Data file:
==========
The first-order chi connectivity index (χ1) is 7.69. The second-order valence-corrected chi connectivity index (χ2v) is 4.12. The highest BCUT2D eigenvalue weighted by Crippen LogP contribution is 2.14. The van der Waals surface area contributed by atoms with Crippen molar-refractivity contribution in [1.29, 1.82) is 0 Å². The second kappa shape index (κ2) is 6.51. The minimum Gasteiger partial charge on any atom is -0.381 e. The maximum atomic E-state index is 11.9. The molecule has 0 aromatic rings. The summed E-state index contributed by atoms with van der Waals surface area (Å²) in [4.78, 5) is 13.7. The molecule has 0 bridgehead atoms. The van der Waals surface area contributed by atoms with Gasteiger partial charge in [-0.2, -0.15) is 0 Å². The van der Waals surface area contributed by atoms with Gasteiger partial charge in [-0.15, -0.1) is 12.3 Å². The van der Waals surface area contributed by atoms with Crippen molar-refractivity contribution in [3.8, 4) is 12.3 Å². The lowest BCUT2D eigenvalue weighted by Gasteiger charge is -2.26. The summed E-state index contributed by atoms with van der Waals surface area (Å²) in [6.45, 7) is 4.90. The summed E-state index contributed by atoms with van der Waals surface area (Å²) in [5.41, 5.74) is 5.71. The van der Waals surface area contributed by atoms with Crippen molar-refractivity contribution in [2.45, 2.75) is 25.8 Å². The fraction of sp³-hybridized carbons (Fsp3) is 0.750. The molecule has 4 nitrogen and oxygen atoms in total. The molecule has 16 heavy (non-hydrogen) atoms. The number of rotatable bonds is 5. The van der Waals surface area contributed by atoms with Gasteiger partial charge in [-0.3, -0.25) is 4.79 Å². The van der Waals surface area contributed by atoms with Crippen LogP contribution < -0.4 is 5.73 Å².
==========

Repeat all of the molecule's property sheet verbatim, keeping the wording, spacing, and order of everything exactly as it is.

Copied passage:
The first-order chi connectivity index (χ1) is 7.69. The second-order valence-corrected chi connectivity index (χ2v) is 4.12. The highest BCUT2D eigenvalue weighted by Crippen LogP contribution is 2.14. The van der Waals surface area contributed by atoms with Crippen molar-refractivity contribution in [1.29, 1.82) is 0 Å². The second kappa shape index (κ2) is 6.51. The minimum Gasteiger partial charge on any atom is -0.381 e. The maximum atomic E-state index is 11.9. The molecule has 0 aromatic rings. The summed E-state index contributed by atoms with van der Waals surface area (Å²) in [4.78, 5) is 13.7. The molecule has 0 bridgehead atoms. The van der Waals surface area contributed by atoms with Gasteiger partial charge in [-0.2, -0.15) is 0 Å². The van der Waals surface area contributed by atoms with Gasteiger partial charge in [-0.15, -0.1) is 12.3 Å². The van der Waals surface area contributed by atoms with Crippen molar-refractivity contribution in [3.8, 4) is 12.3 Å². The lowest BCUT2D eigenvalue weighted by Gasteiger charge is -2.26. The summed E-state index contributed by atoms with van der Waals surface area (Å²) in [6.45, 7) is 4.90. The summed E-state index contributed by atoms with van der Waals surface area (Å²) in [5.41, 5.74) is 5.71. The van der Waals surface area contributed by atoms with Crippen molar-refractivity contribution in [2.45, 2.75) is 25.8 Å². The fraction of sp³-hybridized carbons (Fsp3) is 0.750. The molecule has 4 nitrogen and oxygen atoms in total. The molecule has 16 heavy (non-hydrogen) atoms. The number of rotatable bonds is 5. The van der Waals surface area contributed by atoms with Gasteiger partial charge in [-0.3, -0.25) is 4.79 Å². The van der Waals surface area contributed by atoms with Crippen LogP contribution < -0.4 is 5.73 Å².